« Reply #2318 on: September 12, 2012, 02:30:19 pm »
Flex Mentallo is fucking excellent. I cried at the end.

I keep thinking that Flex Mentallo and The Filth are similar, but then I try to figure out how and I come up blank.

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Re: Unofficial What are you Reading Thread?
« Reply #2319 on: September 16, 2012, 04:37:37 am »
Just started "Invisible Man".
“I’m guessing it was January 2007, a meeting in Bethesda, we got a bag of bees and just started smashing them on the desk,” Charles Wick said. “It was very complicated.”



“All that goodness, with a frozen chicken in the middle.”
― Doktor Howl, 2014

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Re: Unofficial What are you Reading Thread?
« Reply #2320 on: September 16, 2012, 05:09:34 am »
Working my way through "The Mammoth Book of True Crime."

I'm on the (alphabetical) Dismembered Bodies chapter.
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Re: Unofficial What are you Reading Thread?
« Reply #2321 on: September 16, 2012, 05:11:55 am »
As an illustration of just how tired I am, I read that as "Disembodied bodies", and immediately wondered how that would work.

Reading a bunch of terrorism studies stuff, prepping for (hopefully) going back into studies next year or so.

Given how this job is changing, I want to give myself a way to get the qualifications I actually want before leaving.
"The thoughts of all men arise from the darkness. If you are the movement of your soul, and the cause of that movement precedes you, then how could you ever call your thoughts your own? How could you be anything other than a slave to the darkness that comes before? Only the Logos allows one to mitigate that slavery. Only knowing the sources of thought and action allows us to own our thoughts and our actions, to throw off the yoke of circumstance."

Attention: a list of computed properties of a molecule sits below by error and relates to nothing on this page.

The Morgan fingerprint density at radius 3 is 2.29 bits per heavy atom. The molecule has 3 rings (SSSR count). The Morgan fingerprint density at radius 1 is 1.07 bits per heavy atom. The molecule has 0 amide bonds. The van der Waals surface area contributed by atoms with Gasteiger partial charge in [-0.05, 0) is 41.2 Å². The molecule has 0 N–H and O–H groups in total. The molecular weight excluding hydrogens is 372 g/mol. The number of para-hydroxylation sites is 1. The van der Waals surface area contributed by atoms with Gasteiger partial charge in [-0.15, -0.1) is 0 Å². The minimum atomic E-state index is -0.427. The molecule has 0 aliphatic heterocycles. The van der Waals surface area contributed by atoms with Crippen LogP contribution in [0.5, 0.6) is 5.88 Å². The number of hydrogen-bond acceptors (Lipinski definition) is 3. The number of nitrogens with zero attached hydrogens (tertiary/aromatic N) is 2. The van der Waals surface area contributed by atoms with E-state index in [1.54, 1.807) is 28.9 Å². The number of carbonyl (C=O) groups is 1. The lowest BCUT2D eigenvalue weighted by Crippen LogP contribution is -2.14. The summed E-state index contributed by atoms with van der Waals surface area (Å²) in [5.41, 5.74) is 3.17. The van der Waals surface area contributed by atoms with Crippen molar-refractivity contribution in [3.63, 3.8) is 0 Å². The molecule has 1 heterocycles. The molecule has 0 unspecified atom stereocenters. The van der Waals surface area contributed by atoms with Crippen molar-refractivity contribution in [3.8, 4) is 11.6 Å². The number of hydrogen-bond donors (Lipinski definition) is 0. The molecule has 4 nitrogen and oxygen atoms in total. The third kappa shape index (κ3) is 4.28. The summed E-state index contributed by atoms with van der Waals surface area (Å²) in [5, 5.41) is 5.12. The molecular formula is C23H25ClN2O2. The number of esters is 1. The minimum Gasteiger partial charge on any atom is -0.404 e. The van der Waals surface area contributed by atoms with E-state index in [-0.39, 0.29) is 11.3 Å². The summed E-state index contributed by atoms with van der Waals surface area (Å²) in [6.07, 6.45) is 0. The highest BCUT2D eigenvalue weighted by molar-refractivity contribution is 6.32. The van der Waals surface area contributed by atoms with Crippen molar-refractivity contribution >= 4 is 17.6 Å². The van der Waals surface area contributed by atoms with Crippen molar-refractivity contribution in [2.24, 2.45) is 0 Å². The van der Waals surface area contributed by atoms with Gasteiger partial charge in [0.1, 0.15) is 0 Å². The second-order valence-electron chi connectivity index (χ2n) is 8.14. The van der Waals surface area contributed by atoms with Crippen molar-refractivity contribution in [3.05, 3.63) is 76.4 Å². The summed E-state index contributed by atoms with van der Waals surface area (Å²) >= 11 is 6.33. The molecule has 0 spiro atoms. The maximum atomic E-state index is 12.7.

- R. Scott Bakker, The Darkness That Comes Before

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Re: Unofficial What are you Reading Thread?
« Reply #2322 on: November 30, 2012, 09:41:49 pm »
I just started reading "Beautiful Trouble". It's a pretty well organized guide of tactics, principles, theories, case studies and practitioners of culture jamming that you don't need to read in any particular order. Seems relevant!

Read it here http://beautifultrouble.org/all-modules/ for free.



Mesozoic Mister Nigel

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Re: Unofficial What are you Reading Thread?
« Reply #2323 on: December 01, 2012, 01:19:15 am »
I just started reading "Beautiful Trouble". It's a pretty well organized guide of tactics, principles, theories, case studies and practitioners of culture jamming that you don't need to read in any particular order. Seems relevant!

Read it here http://beautifultrouble.org/all-modules/ for free.

That looks like fun!
“I’m guessing it was January 2007, a meeting in Bethesda, we got a bag of bees and just started smashing them on the desk,” Charles Wick said. “It was very complicated.”



“All that goodness, with a frozen chicken in the middle.”
― Doktor Howl, 2014

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Re: Unofficial What are you Reading Thread?
« Reply #2324 on: December 01, 2012, 01:21:19 am »
In the middle of chewing through Harlan Ellison's collection The Beast that Shouted Love at the Heart of the World. Next up is Jose Farmer's To Your Scattered Bodies Go.

Read PKD's The Solar Lottery. It's not like Valis or Radio Free Albemuth or any of the acclaimed ones, but in terms of fun I think it takes the cake. It has fewer gags than Ubik, but (uncharacteristically for a PKD book) it isn't actually all that depressing. He seems to really have no idea what minimax means, though.